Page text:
"With interest rates on the rise, it's understandable why so many Aussie homeowners are looking to lock in their rates." - Catherine Mapusua, General Manager
With rates going up each month, Australians now find themselves in a position where there can easily be multiple rate rises between when they buy a property and when they reach settlement. Due to this risk, many homeowners and house hunters are now seeking out options to help keep their home loan stable and affordable.
The Reserve Bank of Australia has increased the cash rate in four consecutive months since May. As of August 2022, it currently sits at 1.85% with many economists and market commentators speculating that there could be numerous raises to come before the end of the year.
As the main form of monetary policy used to control inflation, the cash rate has a direct influence on the movement of home loan interest rates. Australia hasn't experienced a rising interest rate environment in over a decade, so many borrowers find themselves in unfamiliar territory.
However, if you've decided on a fixed rate, then a rate lock is definitely worth knowing about.
A rate lock is a guarantee from a lender that your interest rate will not increase or decrease for a certain period of time. One of the main attractions of a fixed rate home loan is that borrowers can set their budgets against predictable repayments.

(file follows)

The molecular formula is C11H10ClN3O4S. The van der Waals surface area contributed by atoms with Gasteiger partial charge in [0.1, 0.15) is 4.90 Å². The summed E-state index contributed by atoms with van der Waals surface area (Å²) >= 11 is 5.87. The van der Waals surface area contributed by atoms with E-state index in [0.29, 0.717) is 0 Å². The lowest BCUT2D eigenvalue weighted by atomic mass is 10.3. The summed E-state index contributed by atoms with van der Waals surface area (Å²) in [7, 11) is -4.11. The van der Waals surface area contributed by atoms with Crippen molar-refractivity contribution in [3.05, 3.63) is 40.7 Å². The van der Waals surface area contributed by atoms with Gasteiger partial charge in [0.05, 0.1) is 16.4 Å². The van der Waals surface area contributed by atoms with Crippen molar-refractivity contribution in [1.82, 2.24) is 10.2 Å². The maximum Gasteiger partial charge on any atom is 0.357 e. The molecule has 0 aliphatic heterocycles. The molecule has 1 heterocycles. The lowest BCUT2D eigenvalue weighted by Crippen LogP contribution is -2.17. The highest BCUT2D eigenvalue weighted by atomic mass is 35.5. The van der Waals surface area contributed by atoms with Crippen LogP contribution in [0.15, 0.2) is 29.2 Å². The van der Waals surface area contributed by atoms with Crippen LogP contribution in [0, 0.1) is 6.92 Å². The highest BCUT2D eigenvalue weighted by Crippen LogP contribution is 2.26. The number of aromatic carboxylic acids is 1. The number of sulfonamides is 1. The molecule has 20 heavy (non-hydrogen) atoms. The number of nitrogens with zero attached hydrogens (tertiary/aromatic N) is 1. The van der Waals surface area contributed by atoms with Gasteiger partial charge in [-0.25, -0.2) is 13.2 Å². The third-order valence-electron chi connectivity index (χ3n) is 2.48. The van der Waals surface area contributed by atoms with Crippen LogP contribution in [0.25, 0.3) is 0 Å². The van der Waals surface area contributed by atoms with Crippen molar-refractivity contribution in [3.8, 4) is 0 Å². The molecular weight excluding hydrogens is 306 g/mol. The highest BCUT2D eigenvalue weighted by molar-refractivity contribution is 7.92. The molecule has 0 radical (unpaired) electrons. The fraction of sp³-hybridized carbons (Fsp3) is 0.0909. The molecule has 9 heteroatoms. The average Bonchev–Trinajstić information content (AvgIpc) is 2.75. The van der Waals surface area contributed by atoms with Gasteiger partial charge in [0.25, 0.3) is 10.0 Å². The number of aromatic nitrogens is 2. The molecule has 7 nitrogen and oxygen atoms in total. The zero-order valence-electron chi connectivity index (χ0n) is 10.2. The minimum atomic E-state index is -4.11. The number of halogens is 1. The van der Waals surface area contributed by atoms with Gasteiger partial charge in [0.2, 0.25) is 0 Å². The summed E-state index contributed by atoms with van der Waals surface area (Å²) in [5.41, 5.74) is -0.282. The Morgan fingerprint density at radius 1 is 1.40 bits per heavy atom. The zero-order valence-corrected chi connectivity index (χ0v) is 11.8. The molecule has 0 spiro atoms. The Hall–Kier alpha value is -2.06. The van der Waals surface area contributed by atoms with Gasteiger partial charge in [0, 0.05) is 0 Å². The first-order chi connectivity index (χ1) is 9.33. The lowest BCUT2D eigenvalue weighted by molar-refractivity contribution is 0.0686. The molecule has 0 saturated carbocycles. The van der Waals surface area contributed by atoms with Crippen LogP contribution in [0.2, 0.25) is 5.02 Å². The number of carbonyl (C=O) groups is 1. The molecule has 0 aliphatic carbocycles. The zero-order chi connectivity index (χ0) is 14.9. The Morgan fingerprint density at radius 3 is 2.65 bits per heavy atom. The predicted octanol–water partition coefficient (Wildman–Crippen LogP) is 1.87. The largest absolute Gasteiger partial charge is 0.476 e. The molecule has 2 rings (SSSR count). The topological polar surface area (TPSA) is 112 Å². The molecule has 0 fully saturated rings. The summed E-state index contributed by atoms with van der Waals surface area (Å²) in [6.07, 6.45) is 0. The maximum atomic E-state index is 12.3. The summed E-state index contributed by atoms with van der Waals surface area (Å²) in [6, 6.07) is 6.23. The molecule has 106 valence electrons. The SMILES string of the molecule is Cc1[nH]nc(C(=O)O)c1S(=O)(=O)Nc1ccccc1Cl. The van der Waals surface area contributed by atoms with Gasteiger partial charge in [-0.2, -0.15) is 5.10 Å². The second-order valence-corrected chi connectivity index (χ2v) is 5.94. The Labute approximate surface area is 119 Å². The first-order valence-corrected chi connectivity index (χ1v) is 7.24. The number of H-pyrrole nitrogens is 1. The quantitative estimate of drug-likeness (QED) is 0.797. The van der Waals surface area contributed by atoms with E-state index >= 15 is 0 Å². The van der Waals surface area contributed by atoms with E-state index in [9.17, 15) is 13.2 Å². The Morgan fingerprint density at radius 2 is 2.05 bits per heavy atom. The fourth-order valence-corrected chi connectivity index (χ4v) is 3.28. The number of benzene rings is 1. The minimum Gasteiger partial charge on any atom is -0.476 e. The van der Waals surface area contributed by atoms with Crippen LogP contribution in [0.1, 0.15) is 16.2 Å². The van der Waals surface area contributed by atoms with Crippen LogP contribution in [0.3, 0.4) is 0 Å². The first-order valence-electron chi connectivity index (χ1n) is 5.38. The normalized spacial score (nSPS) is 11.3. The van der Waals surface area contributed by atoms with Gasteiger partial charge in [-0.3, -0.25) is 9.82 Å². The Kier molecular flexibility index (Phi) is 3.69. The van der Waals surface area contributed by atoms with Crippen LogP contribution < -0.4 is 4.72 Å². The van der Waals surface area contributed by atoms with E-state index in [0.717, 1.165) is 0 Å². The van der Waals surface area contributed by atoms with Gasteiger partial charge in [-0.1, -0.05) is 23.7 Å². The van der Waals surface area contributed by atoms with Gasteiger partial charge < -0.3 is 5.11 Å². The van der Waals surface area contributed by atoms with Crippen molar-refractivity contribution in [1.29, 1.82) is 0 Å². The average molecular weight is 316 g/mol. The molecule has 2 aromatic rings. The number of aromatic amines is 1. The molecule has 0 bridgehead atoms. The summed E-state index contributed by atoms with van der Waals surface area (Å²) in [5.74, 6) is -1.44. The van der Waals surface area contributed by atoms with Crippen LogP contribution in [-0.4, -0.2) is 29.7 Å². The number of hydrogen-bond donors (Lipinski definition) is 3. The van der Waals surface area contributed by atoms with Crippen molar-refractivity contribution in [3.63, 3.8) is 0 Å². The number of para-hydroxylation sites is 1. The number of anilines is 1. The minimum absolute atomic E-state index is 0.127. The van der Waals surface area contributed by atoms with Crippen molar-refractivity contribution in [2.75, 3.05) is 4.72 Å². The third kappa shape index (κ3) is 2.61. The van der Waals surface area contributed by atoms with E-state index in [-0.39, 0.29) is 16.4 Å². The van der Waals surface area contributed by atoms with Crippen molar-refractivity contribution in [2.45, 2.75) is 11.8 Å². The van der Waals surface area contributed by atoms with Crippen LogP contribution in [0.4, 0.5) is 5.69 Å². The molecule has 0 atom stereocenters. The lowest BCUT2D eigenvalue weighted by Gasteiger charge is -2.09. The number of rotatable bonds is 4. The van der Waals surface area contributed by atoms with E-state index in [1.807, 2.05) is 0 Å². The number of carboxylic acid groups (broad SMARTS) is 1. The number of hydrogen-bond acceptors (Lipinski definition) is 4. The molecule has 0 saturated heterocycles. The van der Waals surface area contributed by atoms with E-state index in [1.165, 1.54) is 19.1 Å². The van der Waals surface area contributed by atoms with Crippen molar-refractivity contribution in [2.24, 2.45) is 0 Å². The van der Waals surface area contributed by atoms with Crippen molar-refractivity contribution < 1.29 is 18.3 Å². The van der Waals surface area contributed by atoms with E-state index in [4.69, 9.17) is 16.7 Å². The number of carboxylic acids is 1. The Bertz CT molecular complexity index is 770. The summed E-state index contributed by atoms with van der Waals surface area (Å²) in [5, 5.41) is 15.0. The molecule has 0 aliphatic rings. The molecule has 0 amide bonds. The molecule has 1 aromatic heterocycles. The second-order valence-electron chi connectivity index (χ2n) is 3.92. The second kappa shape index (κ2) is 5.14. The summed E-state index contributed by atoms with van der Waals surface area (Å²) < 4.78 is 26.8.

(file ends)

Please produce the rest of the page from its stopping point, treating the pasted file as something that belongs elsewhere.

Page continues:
With a rate lock, lenders are able to ensure the monthly repayments you've accounted for will not change even after a delayed fund settlement. It can also be extremely useful for those looking to refinance their current loan.
As with most things in life, it depends on your individual circumstances. It provides the peace of mind of knowing exactly how much you will have to pay over the term.
As rates are currently on the rise and have little chance of lowering anytime soon, a rate lock can provide thousands of dollars of savings over the course of the loan.
Say you have applied for a home loan with a fixed rate of 3% for the next three years, but you are concerned that during the remainder of the settlement period, rates will rise again, pushing your fixed rate up from 3% to 3.25%; a change that could potentially mean thousands more in monthly repayments over the course of the next few years.
By negotiating a rate lock (which may incur a fee of around $400 or more), you can potentially avoid an unexpected disruption to your budget and ensure that you won't receive any nasty surprises during the settlement period.
As mentioned, some lenders will charge a fee to rate lock, and this rate is often non-refundable.
Furthermore, if fixed rates somehow drop, you don't automatically receive the lower rate and you may need to commit to the agreed rate.
Rates could also remain unchanged, meaning you have effectively paid an additional fee with little benefit.
Even if you have arranged for a fixed rate loan in the first place, a rate lock is not always available to all customers of every bank. If you intend on initiating a rate lock at any point during your loan period, it's important to ask about your options before signing an agreement.
Ultimately, it's important to talk with a lender or mortgage broker who can help you understand all of your options and make sure you're getting the best possible deal on your home loan. If you are interested in pursuing a rate lock, contact them directly to explore your next steps.
Mapusua, C. (2022, August 19). What is a rate lock fee and how it could save you money. Money magazine. https://www.moneymag.com.au/how-rate-lock-fees-work